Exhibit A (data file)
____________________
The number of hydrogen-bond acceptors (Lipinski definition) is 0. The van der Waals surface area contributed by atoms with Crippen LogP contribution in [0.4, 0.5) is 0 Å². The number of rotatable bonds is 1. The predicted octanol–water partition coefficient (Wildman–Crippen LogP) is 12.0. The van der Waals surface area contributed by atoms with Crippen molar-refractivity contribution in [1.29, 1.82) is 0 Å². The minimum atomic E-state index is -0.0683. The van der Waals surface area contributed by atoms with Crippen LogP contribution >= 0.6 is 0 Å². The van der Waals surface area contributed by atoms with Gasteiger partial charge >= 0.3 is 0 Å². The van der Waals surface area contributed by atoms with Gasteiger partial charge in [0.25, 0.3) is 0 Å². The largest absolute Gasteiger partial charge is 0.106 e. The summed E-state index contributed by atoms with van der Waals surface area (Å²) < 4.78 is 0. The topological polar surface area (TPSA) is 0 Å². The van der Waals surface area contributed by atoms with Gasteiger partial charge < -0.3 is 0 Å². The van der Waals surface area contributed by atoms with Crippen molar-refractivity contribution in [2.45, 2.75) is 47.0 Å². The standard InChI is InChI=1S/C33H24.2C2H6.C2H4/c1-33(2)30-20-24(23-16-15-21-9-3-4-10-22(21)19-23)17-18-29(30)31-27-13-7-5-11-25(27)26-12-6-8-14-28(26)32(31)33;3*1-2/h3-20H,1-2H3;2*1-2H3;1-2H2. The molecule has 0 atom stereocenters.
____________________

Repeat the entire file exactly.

The number of hydrogen-bond acceptors (Lipinski definition) is 0. The van der Waals surface area contributed by atoms with Crippen LogP contribution in [0.4, 0.5) is 0 Å². The number of rotatable bonds is 1. The predicted octanol–water partition coefficient (Wildman–Crippen LogP) is 12.0. The van der Waals surface area contributed by atoms with Crippen molar-refractivity contribution in [1.29, 1.82) is 0 Å². The minimum atomic E-state index is -0.0683. The van der Waals surface area contributed by atoms with Crippen LogP contribution >= 0.6 is 0 Å². The van der Waals surface area contributed by atoms with Gasteiger partial charge >= 0.3 is 0 Å². The van der Waals surface area contributed by atoms with Gasteiger partial charge in [0.25, 0.3) is 0 Å². The largest absolute Gasteiger partial charge is 0.106 e. The summed E-state index contributed by atoms with van der Waals surface area (Å²) < 4.78 is 0. The topological polar surface area (TPSA) is 0 Å². The van der Waals surface area contributed by atoms with Gasteiger partial charge < -0.3 is 0 Å². The van der Waals surface area contributed by atoms with Crippen molar-refractivity contribution in [2.45, 2.75) is 47.0 Å². The standard InChI is InChI=1S/C33H24.2C2H6.C2H4/c1-33(2)30-20-24(23-16-15-21-9-3-4-10-22(21)19-23)17-18-29(30)31-27-13-7-5-11-25(27)26-12-6-8-14-28(26)32(31)33;3*1-2/h3-20H,1-2H3;2*1-2H3;1-2H2. The molecule has 0 atom stereocenters.